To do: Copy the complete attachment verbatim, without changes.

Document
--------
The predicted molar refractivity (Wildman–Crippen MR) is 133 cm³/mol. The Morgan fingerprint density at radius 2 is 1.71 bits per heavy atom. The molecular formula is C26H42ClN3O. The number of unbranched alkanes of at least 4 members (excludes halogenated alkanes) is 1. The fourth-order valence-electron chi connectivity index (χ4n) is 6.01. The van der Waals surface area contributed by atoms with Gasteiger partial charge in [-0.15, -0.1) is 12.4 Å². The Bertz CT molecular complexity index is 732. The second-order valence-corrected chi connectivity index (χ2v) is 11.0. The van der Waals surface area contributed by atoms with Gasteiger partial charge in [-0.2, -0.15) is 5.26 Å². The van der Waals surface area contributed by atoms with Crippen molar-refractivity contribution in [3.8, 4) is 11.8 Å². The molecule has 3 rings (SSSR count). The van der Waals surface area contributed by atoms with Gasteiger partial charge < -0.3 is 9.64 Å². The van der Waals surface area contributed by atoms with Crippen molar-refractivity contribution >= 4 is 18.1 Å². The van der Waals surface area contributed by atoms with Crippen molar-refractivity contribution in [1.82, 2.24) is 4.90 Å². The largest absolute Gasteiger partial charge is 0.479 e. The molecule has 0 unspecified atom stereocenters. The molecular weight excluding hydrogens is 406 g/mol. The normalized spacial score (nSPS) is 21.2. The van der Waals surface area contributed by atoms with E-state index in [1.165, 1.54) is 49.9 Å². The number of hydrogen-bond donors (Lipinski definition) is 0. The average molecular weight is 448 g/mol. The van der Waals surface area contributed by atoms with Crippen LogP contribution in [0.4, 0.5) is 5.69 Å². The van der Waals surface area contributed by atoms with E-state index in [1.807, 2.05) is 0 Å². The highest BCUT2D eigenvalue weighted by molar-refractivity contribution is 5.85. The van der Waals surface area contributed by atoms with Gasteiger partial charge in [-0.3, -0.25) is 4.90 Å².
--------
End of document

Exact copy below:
The predicted molar refractivity (Wildman–Crippen MR) is 133 cm³/mol. The Morgan fingerprint density at radius 2 is 1.71 bits per heavy atom. The molecular formula is C26H42ClN3O. The number of unbranched alkanes of at least 4 members (excludes halogenated alkanes) is 1. The fourth-order valence-electron chi connectivity index (χ4n) is 6.01. The van der Waals surface area contributed by atoms with Gasteiger partial charge in [-0.15, -0.1) is 12.4 Å². The Bertz CT molecular complexity index is 732. The second-order valence-corrected chi connectivity index (χ2v) is 11.0. The van der Waals surface area contributed by atoms with Gasteiger partial charge in [-0.2, -0.15) is 5.26 Å². The van der Waals surface area contributed by atoms with Crippen molar-refractivity contribution in [3.8, 4) is 11.8 Å². The molecule has 3 rings (SSSR count). The van der Waals surface area contributed by atoms with Gasteiger partial charge < -0.3 is 9.64 Å². The van der Waals surface area contributed by atoms with Crippen molar-refractivity contribution >= 4 is 18.1 Å². The van der Waals surface area contributed by atoms with Crippen molar-refractivity contribution in [1.82, 2.24) is 4.90 Å². The largest absolute Gasteiger partial charge is 0.479 e. The molecule has 0 unspecified atom stereocenters. The molecular weight excluding hydrogens is 406 g/mol. The normalized spacial score (nSPS) is 21.2. The van der Waals surface area contributed by atoms with E-state index in [1.165, 1.54) is 49.9 Å². The number of hydrogen-bond donors (Lipinski definition) is 0. The average molecular weight is 448 g/mol. The van der Waals surface area contributed by atoms with Crippen LogP contribution in [0.4, 0.5) is 5.69 Å². The van der Waals surface area contributed by atoms with E-state index in [1.807, 2.05) is 0 Å². The highest BCUT2D eigenvalue weighted by molar-refractivity contribution is 5.85. The van der Waals surface area contributed by atoms with Gasteiger partial charge in [-0.3, -0.25) is 4.90 Å².